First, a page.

Not warm coral reefs but icy polar seas are centres of species development for marine fishes
Warm tropical coastal seas are home to up to 1,000 times more species of fish than the cold polar seas. The decrease in the number of species from the tropics to the poles has long been known in research and is explained in most textbooks with a higher rate of species development in warm coral reefs, lagoons or mangrove forests. A new study has now found that in the last million years, the development of new species in cold waters at high latitudes was about twice as high as in the tropics.
The tropics are considered to be particularly species-rich, whether on land in the rainforest or in coral reefs under water. By contrast, the Polar Regions with their hostile climate on land and in the water are only populated by a few organisms. Therefore, it seems only logical to assume that new species are more likely to emerge in the warm regions of our planet than in the Polar Regions. A new study, which has now appeared in the journal Nature, comes to the opposite conclusion: just the polar icy areas are considered in marine fish as the centres for the emergence of new species.
"Our results are unexpected and counterintuitive," says Prof. Dr. med. Daniel Rabosky, evolutionary biologist at the University of Michigan, USA and lead author of the study openly. "Actually, one would expect that a high rate of species emergence also leads to a high number of species," continued Rabosky. But this rate depends on the balance between the emergence of new species and the extinction of existing species. A higher rate of extinction in cold waters, for example due to the loss of habitat during the ice ages, could explain the supposedly contradictory result of high species emergence rate and low number of species. However, rates of extinction are difficult to determine and are not yet available for marine fish.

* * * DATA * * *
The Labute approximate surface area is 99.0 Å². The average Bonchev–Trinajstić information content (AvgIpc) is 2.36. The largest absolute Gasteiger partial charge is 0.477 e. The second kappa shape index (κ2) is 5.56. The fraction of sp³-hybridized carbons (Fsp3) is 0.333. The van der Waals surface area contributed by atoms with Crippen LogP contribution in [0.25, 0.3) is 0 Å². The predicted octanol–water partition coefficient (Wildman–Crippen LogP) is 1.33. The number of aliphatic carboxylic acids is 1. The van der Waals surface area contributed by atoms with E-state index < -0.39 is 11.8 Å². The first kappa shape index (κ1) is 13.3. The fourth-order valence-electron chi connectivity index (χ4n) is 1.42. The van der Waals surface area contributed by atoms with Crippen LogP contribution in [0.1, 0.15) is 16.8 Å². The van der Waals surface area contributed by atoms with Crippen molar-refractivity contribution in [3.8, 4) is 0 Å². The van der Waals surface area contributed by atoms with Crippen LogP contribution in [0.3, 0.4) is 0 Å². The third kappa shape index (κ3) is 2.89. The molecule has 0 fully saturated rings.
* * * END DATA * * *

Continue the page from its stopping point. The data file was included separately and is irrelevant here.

"Of particular importance to this study was the availability of as much data as possible on the global distribution of marine fish," says Dr. Rainer Froese, marine biologist at the GEOMAR Helmholtz Center for Ocean Research in Kiel. GEOMAR, together with international partners, has set up the world's largest database for marine fish http://www.fishbase.org. "We provided their information for the study," continues Froese.
"More than 12,000 maps have been included in this study," explains Cristina Garilao, marine biologist and co-author of the study. She is responsible for cooperation with the FishBase Information System at GEOMAR.
"This study is a milestone in explaining the distribution of biodiversity on our planet. Without an understanding of how this diversity arises, namely through biological evolution, no effective protection is possible. This study provides further important arguments for improved protection of the Polar Regions, in which the speciation rates are apparently very high," summarizes Professor Thorsten Reusch, evolutionary biologist at GEOMAR.
Link to the study: www.nature.com/articles/s41586-018-0273-1